May 5, 2009
A question about short vs. borrowed:
Short sale with borrowed shares is not much different from naked short sale. Consider this: Investor B borrow from Investor A and sell the shares to Investor C. Then Investor D borrow from Investor C and sell the SAME shares to Investor E. Now you have three NET owners Investors A and C and E for the same shares (that is right, two additional phantom shares created here) from the two net short sellers B and D with the same borrowed shares and they are not considered 'NAKED'. Repeating this cycles many many times over and you can bring down any weak company with these additional fathom shares that dilute effective outstanding shares available. That is what happens now to many stocks.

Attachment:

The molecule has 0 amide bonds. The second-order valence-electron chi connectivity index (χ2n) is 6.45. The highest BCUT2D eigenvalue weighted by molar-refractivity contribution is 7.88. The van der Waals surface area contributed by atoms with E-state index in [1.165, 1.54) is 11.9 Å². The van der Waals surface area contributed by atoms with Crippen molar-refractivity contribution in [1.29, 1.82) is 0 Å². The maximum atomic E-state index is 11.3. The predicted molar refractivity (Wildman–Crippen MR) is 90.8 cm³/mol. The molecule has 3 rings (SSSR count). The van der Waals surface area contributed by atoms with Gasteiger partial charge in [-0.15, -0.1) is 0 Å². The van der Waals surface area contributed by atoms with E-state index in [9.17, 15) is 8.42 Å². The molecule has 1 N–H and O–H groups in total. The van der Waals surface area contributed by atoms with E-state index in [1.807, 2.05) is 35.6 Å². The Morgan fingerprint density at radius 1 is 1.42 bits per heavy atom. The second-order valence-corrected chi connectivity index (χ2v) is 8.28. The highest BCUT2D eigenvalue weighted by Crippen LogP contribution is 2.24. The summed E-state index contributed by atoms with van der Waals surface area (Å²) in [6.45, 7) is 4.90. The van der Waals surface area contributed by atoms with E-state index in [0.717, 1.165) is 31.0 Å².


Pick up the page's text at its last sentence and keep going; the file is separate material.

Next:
IMO you cannot have short sales unless any shares can be borrowed and sold only once. They need to register the actual share (serial number to ensure any share loaned only once at any time) for these short sales, and I do not believe this is the case now.
Please comment if you think this is not how it works and how do we address this. Thanks.